Naturalism in Sister Carrie

Keywords: sister carrie naturalism, sister carrie realism

There was much debate to whether Dreiser was a "naturalist" following the model of Zola. But if this denomination is reflected by the acceptance of the sordid side of life and a more faithful registration of personal experience, then it can be a characteristic of his work. He was an objective realist who remotely brought together his facts but at the same time he was more. ( Spiller et all, 1963: 1039)

In the situation of Dreiser's Sister Carrie - a novel that is repeatedly classified in separate accounts as a work of literary realism and literary naturalism - the precise opposite appears to hold true. Featuring components of two of the very most prominent literary "movements" of that time period where it was written, the consistency of Sister Carrie seems to be built on the combo of "discrepant" parts. Dreiser attains such combinatorial proficiency by operating with a fairly distinct approach to characterization, correlating the traits of particular characters (primarily Carrie) with a number of kinds of imagery employed to spell it out the external circumstances that affect them. By joining realistic descriptions with naturalistic intentions in dealing with his characters, Dreiser can hook up the vastness between literary genres, not only overcoming literary divisions. ( Decker, 1997, 2)

Being the main topic of various critics, Dreiser mentioned his intention with Sister Carrie in a single interview in June 1907:

"Here is a book that is near to life. It really is intended not as a bit of literary craftsmanship, but as an image of conditions done as simply and effectively as the English language will permit. To create and criticize me for saying 'vest' instead of waistcoat, to discuss my splitting the infinitive and using vulgar commonplaces here and there, when the tragedy of the man's life is depicted, is silly" ( qtd. In Pizer, 1991: 13)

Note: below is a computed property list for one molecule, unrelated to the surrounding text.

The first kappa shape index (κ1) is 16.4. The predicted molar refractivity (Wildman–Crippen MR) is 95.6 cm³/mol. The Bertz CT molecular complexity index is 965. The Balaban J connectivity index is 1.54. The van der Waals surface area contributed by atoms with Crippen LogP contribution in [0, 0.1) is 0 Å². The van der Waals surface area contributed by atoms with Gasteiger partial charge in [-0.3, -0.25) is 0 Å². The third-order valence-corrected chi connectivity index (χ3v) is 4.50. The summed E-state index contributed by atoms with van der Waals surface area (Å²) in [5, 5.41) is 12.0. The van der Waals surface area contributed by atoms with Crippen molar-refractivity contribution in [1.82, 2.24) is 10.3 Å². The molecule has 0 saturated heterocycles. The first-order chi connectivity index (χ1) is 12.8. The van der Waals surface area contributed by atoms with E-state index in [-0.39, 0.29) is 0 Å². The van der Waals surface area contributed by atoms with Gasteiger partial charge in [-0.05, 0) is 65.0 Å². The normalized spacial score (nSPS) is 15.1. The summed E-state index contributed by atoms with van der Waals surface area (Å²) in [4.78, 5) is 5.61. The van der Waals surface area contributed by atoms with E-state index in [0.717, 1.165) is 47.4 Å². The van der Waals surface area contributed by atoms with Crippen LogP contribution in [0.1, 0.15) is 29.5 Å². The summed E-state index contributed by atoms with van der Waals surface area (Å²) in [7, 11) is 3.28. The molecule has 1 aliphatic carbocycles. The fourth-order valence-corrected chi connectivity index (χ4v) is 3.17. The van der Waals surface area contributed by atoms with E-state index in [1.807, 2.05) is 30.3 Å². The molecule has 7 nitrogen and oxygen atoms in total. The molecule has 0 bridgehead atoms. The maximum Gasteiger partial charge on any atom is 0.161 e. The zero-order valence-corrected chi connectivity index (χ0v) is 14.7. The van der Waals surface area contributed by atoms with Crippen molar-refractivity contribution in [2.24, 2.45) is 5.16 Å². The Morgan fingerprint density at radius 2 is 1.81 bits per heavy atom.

Sister Carrie is also known as a pattern of "realist" literature because of its very down-to-earth descriptive technique. By presenting a "behind-the-scenes" view of lifestyle in Chicago and NY - often from both very different perspectives of Carrie and Hurstwood - Dreiser illustrates what actually happens in places the reader might know only tangentially. Such "objectivity" permitted Dreiser to focus on the fundamental qualities of "ordinary human experience" while at the same time representing larger sociocultural notions and values. A context as this serves "to provide the novel generally with two of its most characteristic themes: the individual seeking his fortune in the big city as well as perhaps only achieving tragic failure, so often described by the French and American Realists; and, frequently in colaboration with this, the milieu studies of such writers as Dreiser" (qtd. in Decker, 1997: ). Integrating "accurate" descriptions of everyday experience in a collection of apparently "vast" American settings, the fiction of Theodore Dreiser has thus been easily recognized in light of realist descriptive technique (Phillips 572).